In 1899, writer Robert Barr wrote in Canadian Magazine about the need for literature in Canada. He told how, as a young man, he went to see “the Niagara Falls” and came away disappointed by how unimpressive it was. That’s because “No reality can ever equal the expectation of a boy’s lurid fancy,” and his had been fired by a poem of England’s poet laureate Robert Southey, that appeared in all “readers” used then in Ontario schools. “The Falls of Ladore” began, Recoiling, turmoiling and toiling, and boiling . . . Years later, after he’d moved to the U.K. (and founded The Idler magazine), he went to see that “cataract.” He thought he’d locate it by its mighty roar but, stymied, sat down on some stones by the road till a passerby explained, “Why sir, you’re a-sittin’ in ’em.” It had been a dry summer and the “falls” were more what we’d call a rapids.

Barr’s point was that we see less what’s actually there than what we’ve been acculturated to see. It goes for history, too. A “comic opera” skirmish during the 1837 rebellion in Toronto would have been “the shot heard round the world” during the American Revolution 50 years before. The writers shape the experiences themselves. That’s why Canada needed literature.

I thought of Barr this week at the Hot Docs film festival, where I lucked into being on a jury. Hot Docs is a phenomenon. In just 20 years it’s become huge. At the start it was a gleam in filmmaker Paul Jay‘s eye. He convinced others “we could do it,” says co-founder Anne Pick. At first they sat around watching videos on TV sets in a hotel ballroom. Now in some ways it rivals the grandiose TIFF. It has lines around the block, directors and celebs (like atheist-scientist Richard Dawkins), formal and informal deal-making, lots of drinks in posh hotels. Built around documentaries. How does that happen? And why here?

During jury deliberations I blurted that I pretty much hate storytelling. I didn’t mean it as provocative but it got a strong reaction along the lines: That’s the basis of everything we do. It seems to me, though, that documentary is the form, or category, that doesn’t need to tell a story or fit into one, even if it can. It’s the mode in which you try to simply confront a slice of reality and react in a way that’s authentic or revelatory, then offer that to your audience. In this respect it’s like lyric — though not epic or narrative — poetry. It can do anything as long as some epiphany or other gets explored. This lack of need for a big cultural context or overarching story could be one reason Canadians (anglos especially) take naturally to documentary.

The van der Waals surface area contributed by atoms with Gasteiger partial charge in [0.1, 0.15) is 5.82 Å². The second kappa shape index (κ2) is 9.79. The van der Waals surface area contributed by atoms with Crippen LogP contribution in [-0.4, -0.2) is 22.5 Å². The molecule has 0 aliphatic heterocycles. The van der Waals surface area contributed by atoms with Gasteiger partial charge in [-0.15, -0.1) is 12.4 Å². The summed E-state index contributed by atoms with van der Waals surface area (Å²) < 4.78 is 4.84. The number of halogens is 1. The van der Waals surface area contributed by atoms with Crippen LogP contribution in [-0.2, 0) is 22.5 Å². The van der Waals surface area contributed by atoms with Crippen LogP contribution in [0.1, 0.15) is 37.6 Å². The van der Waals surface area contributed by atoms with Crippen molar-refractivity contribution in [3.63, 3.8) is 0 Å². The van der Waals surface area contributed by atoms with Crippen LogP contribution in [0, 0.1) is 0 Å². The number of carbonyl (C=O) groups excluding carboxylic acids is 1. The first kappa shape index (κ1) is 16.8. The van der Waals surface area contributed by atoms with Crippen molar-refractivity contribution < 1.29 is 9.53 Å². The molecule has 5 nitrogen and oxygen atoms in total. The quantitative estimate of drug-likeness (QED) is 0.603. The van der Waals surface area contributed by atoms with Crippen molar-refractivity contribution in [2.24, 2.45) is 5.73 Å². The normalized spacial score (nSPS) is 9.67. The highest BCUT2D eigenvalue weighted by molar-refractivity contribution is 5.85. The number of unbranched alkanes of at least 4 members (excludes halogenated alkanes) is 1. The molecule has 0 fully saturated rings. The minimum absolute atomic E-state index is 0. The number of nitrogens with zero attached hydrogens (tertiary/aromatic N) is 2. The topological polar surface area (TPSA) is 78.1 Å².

I concede that you’re never without some cultural and historical context you’re operating in, as audience or artist. But it’s not as coercive here, or as apparently daunting as what others often work in. It doesn’t require as much homage. For instance, three Canadian docs I watched had to do with the “impermanence” of architecture and culture here. Dale Sood’s The Impermanence of the Ordinary is about working-class Toronto houses that photographer Patrick Cummins keeps shooting as they metamorphose. None of it is inherently impressive, so it all gets readily remade — as if there’s nothing underlying worth preserving. It’s similar with John Scoles and Mike Maryniuk’s film on closing a beloved but not at all imposing Winnipeg diner. Hans Olson’s The Auctioneer is about shutting down farms and a way of life on the Prairies — affectionately but unsentimentally. Here today, gone tomorrow.

This “impermanence” in what we build, architecturally and culturally, may help account for the power of landscape in Canadian culture. I suppose landscape, too, is culturally mediated (like Niagara Falls) but the less that seems so, the more intimate the connection can feel. Canadians, for instance, have become superb at filming the emptyish Prairies.

I think it also helps explain the always looming cultural presence here of native peoples. Though they left no monumental architecture or written literature, they’ve been less obliterated by what those who usurped their places put there than is the case elsewhere.

This has nothing to do with being a “young country.” When the U.S. was half our age (counting from Confederation) it was culturally far more elaborated. I happened to be in Mozambique three years after it won independence from Portugal and its national cultural sense seemed as strong as ours is now.

I feel I should repeat: I’m not saying there’s no culture here. Culture is always present. But it’s less domineering here than elsewhere, making it easier for cultural producers to gravitate toward documentary modes, where you at least seem to encounter “reality” more or less direct and unmediated.

The elegant documentary filmmaker, Kevin McMahon, has suggested the humble doc be declared our “official art form.” I think he was being provocative but, based on the most enduring of artistic criteria, I’d say, Why not? Lacrosse is apparently our official sport and that hasn’t interfered with anything.

This article was first published in the Toronto Star.

Photo: US Mission Canada/flickr


Rick Salutin

Rick Salutin is a Canadian novelist, playwright and critic. He is a strong advocate of left wing causes and writes a regular column in the Toronto Star.